Growing fintech hub Lithuania has welcomed roughly 100 financial companies and start-ups from the UK and other countries, who have applied for a licence in order to safeguard their access to the EU after Brexit.
Speaking to Reuters, Lithuania’s central bank said that several firms have applied for a licence to ensure that access to the European Union is not cut off after Britain departs from the bloc on March 29.
With the deadline fast approaching, the UK has not yet finalised a deal regarding ties with the EU post-Brexit. As a result, several firms with licences issued in Britain may no longer reserve the right to provide their services in the eurozone.
The companies, of which a quarter are UK-based, are now looking to acquire electronic money institution licences, said a member of the board at the central bank Marius Jurgilas, speaking to Reuters in an interview.
“It seems that the companies, many of which are quite large, are behaving like a student who only starts worrying on the eve of an exam,” he said.
Mr Jurgilas added that Lithuania offers the opportunity of processing an electronic money institution licence in three months, versus other EU countries which may take up to a year to complete the same process, giving it an advantage over other fintech hubs such as Luxemburg, Ireland or Belgium.
According to Jurgilas, who refrained from exposing company names due to confidentiality laws: “It is an onslaught… We do not have the resources to process all the applicants. We have to pick-and-choose, prioritising the least risky applicants.”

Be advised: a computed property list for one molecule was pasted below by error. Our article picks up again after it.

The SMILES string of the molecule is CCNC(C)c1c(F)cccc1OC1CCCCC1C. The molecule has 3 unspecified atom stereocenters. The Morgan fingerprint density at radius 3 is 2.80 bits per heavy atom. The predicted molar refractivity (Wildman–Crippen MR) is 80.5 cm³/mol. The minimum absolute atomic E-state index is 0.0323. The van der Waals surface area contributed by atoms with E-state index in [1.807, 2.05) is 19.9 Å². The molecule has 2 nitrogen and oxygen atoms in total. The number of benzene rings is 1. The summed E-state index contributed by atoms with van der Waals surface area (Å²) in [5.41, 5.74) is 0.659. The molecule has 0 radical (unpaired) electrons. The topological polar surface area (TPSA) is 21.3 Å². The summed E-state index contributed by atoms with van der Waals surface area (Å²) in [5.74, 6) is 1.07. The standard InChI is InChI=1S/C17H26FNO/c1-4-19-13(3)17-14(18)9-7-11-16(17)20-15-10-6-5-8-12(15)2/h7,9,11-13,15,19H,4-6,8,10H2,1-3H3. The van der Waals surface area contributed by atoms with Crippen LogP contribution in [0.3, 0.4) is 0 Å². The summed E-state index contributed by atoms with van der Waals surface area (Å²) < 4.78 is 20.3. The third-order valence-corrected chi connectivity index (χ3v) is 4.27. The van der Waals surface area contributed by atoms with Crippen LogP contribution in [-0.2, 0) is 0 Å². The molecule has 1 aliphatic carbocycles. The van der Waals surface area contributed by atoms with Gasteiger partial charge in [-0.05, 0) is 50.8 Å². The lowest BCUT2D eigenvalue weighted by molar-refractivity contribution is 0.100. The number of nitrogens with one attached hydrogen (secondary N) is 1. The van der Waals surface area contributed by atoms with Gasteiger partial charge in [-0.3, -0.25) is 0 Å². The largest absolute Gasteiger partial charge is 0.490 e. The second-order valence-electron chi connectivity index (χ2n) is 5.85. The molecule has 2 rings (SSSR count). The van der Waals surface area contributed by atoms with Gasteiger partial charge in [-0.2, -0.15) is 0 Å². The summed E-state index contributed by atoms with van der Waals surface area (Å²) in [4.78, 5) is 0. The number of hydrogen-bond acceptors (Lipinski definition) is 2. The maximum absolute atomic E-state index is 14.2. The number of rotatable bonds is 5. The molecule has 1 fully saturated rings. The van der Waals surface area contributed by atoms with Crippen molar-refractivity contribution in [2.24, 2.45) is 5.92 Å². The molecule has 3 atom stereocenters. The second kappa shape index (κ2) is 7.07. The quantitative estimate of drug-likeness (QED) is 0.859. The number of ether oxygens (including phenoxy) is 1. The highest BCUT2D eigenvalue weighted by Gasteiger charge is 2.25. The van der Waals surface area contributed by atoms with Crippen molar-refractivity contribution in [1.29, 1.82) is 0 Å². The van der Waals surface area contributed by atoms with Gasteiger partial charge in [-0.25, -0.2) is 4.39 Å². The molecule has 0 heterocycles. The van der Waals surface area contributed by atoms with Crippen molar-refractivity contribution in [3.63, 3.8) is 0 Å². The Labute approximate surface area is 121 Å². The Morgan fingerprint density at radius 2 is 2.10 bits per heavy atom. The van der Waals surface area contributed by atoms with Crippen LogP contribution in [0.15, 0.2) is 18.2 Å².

In October, Ireland’s central bank announced that the number of financial services firms looking to set up offices in Ireland due to Brexit concerns had hiked, adding that it is processing over 100 applications.
According to government data, as of January, Lithuania has issued a total of 83 licences to fintech companies and start-ups, second to Britain among European countries. The sudden spike in applications arrives after Vilnius began drawing in fintech firms only a few years ago.
Jurgilas rejected the implication that companies were attracted to Lithuania because of its benign regulatory regime.
The “European Union has institutions which make sure that market supervisors in all its countries, including Lithuania, work to the same standard, and if any Lithuanian-registered bank grows into significant size, its supervision will be taken over by the European Central Bank”, he said.